And I work in one hospital, out of two in a smaller city. Extrapolate this common story to hundreds of similar places in America and you can see the damage people like the Sacklers and other big wigs in the pharmaceutical companies have done to what may be millions of people.

    Back before Obamacare, a lot of young people got dropped off their parent’s insurance at 22 or Medicaid when they turned 19. They’d go without insulin or use far less than they needed because of the high costs. Now they can get their insulin sometimes for free, but it’s too late. They’ll die early deaths because of our obsession with free market capitalism as the solution to every fucking thing. We’re seeing the old days return as the incremental tearing down of the safety net Obama care was giving us is making way under Republicans and now Trump, transferring costs back on the backs of people who are too sick to even be able to walk to the grocery store, much less get a job to pay their co-pays.

    Other countries with successful solutions to healthcare outlaw this kind of immorality. No matter what healthcare system we end up giving ourselves it has to severely limit profits and motivation to squeeze to the top of the food chain all revenue. Lets hope we can survive until we can change it.

  51. 51
    Leto says:

    This is why we need a different healthcare system.

    After being a part of this system, couldn’t agree more. I’m currently on Eliquis (blood thinner) due to them finding a blood clot in my left calf after my accident, and that drug alone makes up half my medication bill because I can’t get a generic. I know England is having issues with the NHS, but ffs, they’re still light years ahead of where we are. The German system is, potentially, a better model for the blood suckers because everyone is covered via universal insurance, but you can still purchase private coverage if you want “fancier” care (aka don’t want to deal with the pleebs).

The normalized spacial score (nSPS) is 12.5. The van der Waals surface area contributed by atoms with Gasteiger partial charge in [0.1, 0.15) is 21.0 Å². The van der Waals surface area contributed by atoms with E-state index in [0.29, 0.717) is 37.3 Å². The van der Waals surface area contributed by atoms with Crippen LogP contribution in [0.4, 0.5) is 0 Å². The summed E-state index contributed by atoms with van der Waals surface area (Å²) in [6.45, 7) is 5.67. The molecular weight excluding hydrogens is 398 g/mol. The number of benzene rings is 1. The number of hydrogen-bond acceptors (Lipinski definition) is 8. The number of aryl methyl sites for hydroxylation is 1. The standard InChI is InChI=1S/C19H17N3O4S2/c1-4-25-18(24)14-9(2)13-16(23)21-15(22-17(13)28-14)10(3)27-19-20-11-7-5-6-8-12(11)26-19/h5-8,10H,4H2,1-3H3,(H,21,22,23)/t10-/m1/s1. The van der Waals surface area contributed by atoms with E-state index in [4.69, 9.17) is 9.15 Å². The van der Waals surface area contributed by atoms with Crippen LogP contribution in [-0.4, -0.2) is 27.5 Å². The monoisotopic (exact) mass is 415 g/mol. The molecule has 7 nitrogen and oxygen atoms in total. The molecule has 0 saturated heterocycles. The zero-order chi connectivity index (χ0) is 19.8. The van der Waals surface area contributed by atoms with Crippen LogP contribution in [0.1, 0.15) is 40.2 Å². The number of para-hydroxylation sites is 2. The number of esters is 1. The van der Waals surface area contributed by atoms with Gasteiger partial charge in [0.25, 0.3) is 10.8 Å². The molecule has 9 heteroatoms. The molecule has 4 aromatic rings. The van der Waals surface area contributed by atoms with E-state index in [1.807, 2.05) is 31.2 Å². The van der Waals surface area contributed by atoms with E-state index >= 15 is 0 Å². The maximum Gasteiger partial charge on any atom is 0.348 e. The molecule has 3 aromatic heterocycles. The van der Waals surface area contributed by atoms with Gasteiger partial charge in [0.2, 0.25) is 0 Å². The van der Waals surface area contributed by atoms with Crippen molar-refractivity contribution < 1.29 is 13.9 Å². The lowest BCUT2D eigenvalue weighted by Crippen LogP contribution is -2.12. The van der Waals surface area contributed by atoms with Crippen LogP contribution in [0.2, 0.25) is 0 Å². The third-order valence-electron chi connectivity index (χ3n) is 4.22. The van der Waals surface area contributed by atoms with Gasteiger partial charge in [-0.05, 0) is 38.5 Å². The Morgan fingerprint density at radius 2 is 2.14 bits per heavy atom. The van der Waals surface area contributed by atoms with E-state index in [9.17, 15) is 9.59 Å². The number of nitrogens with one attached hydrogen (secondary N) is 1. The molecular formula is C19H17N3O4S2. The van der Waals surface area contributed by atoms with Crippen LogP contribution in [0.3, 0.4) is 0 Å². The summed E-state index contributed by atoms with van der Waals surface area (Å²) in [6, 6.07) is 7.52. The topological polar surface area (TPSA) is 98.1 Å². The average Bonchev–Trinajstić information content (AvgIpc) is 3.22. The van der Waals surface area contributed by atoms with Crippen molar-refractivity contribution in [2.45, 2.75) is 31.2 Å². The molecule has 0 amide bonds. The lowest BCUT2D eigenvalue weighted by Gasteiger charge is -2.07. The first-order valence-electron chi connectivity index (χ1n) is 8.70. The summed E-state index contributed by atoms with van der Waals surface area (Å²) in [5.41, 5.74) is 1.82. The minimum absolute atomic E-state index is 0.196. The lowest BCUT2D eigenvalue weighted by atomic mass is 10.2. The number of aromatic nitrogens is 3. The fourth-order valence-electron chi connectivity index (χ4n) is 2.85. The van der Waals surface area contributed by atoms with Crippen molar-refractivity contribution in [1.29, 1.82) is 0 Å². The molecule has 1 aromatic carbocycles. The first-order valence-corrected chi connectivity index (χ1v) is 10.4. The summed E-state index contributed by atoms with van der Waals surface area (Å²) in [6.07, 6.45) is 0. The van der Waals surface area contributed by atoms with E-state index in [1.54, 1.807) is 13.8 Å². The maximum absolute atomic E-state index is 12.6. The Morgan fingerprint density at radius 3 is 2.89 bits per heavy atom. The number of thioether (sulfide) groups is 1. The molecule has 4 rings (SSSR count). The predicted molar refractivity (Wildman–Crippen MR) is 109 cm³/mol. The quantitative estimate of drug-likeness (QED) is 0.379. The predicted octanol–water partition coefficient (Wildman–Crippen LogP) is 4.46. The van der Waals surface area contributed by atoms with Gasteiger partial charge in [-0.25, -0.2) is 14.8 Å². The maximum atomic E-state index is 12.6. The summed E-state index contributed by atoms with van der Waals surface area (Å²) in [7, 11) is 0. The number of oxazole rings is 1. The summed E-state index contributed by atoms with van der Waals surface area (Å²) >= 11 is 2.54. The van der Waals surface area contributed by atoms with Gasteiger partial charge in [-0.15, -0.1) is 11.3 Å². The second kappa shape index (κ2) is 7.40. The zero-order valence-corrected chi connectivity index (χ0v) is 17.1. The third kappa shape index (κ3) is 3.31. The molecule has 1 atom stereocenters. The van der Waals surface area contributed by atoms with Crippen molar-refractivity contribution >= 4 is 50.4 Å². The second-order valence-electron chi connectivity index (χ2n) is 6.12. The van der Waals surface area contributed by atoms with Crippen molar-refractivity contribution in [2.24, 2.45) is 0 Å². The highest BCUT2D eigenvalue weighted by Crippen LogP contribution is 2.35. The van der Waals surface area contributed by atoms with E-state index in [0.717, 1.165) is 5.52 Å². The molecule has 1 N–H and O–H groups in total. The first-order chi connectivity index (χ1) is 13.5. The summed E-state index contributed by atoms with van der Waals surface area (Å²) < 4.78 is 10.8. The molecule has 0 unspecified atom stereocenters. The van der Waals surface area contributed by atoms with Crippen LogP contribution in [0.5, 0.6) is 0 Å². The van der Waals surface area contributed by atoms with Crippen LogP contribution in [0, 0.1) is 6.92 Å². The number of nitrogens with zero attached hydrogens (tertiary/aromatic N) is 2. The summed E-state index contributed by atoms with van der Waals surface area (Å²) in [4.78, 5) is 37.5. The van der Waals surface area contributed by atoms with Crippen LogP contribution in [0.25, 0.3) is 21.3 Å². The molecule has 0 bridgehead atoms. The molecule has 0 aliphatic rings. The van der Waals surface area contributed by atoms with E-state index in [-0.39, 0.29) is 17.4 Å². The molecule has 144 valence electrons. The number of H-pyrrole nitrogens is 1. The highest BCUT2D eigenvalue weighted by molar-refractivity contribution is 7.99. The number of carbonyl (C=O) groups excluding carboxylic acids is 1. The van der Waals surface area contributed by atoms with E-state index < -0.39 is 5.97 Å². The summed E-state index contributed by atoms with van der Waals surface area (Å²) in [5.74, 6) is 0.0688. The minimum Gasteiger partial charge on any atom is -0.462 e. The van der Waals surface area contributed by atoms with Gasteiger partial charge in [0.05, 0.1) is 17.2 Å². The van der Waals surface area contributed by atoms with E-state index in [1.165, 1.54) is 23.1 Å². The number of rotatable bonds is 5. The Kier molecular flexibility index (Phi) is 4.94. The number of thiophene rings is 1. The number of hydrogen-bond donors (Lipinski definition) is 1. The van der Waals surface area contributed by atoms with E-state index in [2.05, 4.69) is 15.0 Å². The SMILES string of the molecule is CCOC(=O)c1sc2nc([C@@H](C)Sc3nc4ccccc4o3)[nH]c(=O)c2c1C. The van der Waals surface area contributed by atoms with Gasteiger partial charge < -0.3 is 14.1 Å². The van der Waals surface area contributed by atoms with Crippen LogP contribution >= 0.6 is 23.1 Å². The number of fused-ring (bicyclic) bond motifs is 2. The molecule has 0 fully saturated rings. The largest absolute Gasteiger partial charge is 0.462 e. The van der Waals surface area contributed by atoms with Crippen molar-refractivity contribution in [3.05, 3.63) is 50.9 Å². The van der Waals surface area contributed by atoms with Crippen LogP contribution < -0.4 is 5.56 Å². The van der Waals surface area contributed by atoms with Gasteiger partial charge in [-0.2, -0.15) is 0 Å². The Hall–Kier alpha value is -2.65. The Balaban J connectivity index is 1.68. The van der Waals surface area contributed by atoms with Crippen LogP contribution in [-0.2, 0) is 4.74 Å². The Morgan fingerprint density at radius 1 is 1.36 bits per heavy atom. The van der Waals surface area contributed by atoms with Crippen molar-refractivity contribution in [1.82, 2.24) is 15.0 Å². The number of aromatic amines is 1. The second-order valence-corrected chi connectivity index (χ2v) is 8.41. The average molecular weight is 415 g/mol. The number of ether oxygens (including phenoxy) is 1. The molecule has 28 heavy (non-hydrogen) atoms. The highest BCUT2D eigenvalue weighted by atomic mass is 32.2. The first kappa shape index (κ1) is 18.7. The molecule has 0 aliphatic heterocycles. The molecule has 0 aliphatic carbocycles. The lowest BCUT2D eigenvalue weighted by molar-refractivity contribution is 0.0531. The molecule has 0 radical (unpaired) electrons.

I was a pretty big proponent of healthcare reform before, but it’s moved up several rungs now. Funny how life rearranges priorities.

  52. 52
    Ksmiami says:

    @Ohio Mom: chef here – the problem is bigger than healthcare and literally caused by the food supply. If anyone is able literally go 90 percent plant based whole food and cut sugar as much as possible- it could save a lot of money and your life not to mention the planet.

  53. 53
    The Moar You Know says:

    Fucking Jason Leopold is a liar who has done this before and just did it again; served up a dish of bullshit because he knows it’s what his audience has been praying for. Fitzmas redux. He needs to suffer real consequences this time, because he keeps MAKING SHIT UP and people keep hiring him. Fuck him and his bullshit stories.

  54. 54
    Repatriated says:

    @The Midnight Lurker: Possibility (but IMHO not likely): It was a disinfo op, to provoke the committee to ask, “Did the President ask you to lie to Congress?” If he chose to do so on his own initiative (with assent but not a direct request), or if there was a request that came through an intermediary, he could truthfully answer “no” and thereby create a valuable sound bite.